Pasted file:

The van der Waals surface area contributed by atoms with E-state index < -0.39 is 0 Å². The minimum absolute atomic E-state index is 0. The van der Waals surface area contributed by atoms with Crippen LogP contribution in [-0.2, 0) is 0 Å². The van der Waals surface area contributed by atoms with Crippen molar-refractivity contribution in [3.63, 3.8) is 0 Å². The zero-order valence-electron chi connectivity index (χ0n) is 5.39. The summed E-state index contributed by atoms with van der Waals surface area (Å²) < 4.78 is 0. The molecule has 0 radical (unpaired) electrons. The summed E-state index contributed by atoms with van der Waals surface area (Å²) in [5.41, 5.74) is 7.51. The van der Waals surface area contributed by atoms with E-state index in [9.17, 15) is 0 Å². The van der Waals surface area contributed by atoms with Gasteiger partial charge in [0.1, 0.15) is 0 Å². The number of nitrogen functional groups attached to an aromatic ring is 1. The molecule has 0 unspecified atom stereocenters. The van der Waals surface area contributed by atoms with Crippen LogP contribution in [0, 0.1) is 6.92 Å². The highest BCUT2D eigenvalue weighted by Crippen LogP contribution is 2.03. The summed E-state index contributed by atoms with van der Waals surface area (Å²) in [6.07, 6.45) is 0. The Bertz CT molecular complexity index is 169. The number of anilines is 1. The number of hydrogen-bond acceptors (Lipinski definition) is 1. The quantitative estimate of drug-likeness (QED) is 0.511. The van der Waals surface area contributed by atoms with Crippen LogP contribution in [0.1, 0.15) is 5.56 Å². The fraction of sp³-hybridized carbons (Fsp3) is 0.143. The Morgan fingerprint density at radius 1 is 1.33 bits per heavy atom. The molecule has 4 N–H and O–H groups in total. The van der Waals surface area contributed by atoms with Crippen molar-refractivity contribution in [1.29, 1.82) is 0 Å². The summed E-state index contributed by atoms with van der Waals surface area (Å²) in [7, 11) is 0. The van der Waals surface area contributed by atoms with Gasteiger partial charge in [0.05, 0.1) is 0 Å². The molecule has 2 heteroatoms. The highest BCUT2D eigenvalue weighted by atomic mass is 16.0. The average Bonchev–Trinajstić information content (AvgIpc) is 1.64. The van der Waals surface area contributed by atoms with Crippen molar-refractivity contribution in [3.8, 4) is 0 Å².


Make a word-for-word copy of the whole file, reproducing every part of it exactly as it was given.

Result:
The van der Waals surface area contributed by atoms with E-state index < -0.39 is 0 Å². The minimum absolute atomic E-state index is 0. The van der Waals surface area contributed by atoms with Crippen LogP contribution in [-0.2, 0) is 0 Å². The van der Waals surface area contributed by atoms with Crippen molar-refractivity contribution in [3.63, 3.8) is 0 Å². The zero-order valence-electron chi connectivity index (χ0n) is 5.39. The summed E-state index contributed by atoms with van der Waals surface area (Å²) < 4.78 is 0. The molecule has 0 radical (unpaired) electrons. The summed E-state index contributed by atoms with van der Waals surface area (Å²) in [5.41, 5.74) is 7.51. The van der Waals surface area contributed by atoms with E-state index in [9.17, 15) is 0 Å². The van der Waals surface area contributed by atoms with Gasteiger partial charge in [0.1, 0.15) is 0 Å². The number of nitrogen functional groups attached to an aromatic ring is 1. The molecule has 0 unspecified atom stereocenters. The van der Waals surface area contributed by atoms with Crippen LogP contribution in [0, 0.1) is 6.92 Å². The highest BCUT2D eigenvalue weighted by Crippen LogP contribution is 2.03. The summed E-state index contributed by atoms with van der Waals surface area (Å²) in [6.07, 6.45) is 0. The Bertz CT molecular complexity index is 169. The number of anilines is 1. The number of hydrogen-bond acceptors (Lipinski definition) is 1. The quantitative estimate of drug-likeness (QED) is 0.511. The van der Waals surface area contributed by atoms with Crippen LogP contribution in [0.1, 0.15) is 5.56 Å². The fraction of sp³-hybridized carbons (Fsp3) is 0.143. The Morgan fingerprint density at radius 1 is 1.33 bits per heavy atom. The molecule has 4 N–H and O–H groups in total. The van der Waals surface area contributed by atoms with Crippen molar-refractivity contribution in [1.29, 1.82) is 0 Å². The summed E-state index contributed by atoms with van der Waals surface area (Å²) in [7, 11) is 0. The van der Waals surface area contributed by atoms with Gasteiger partial charge in [0.05, 0.1) is 0 Å². The molecule has 2 heteroatoms. The highest BCUT2D eigenvalue weighted by atomic mass is 16.0. The average Bonchev–Trinajstić information content (AvgIpc) is 1.64. The van der Waals surface area contributed by atoms with Crippen molar-refractivity contribution in [3.8, 4) is 0 Å².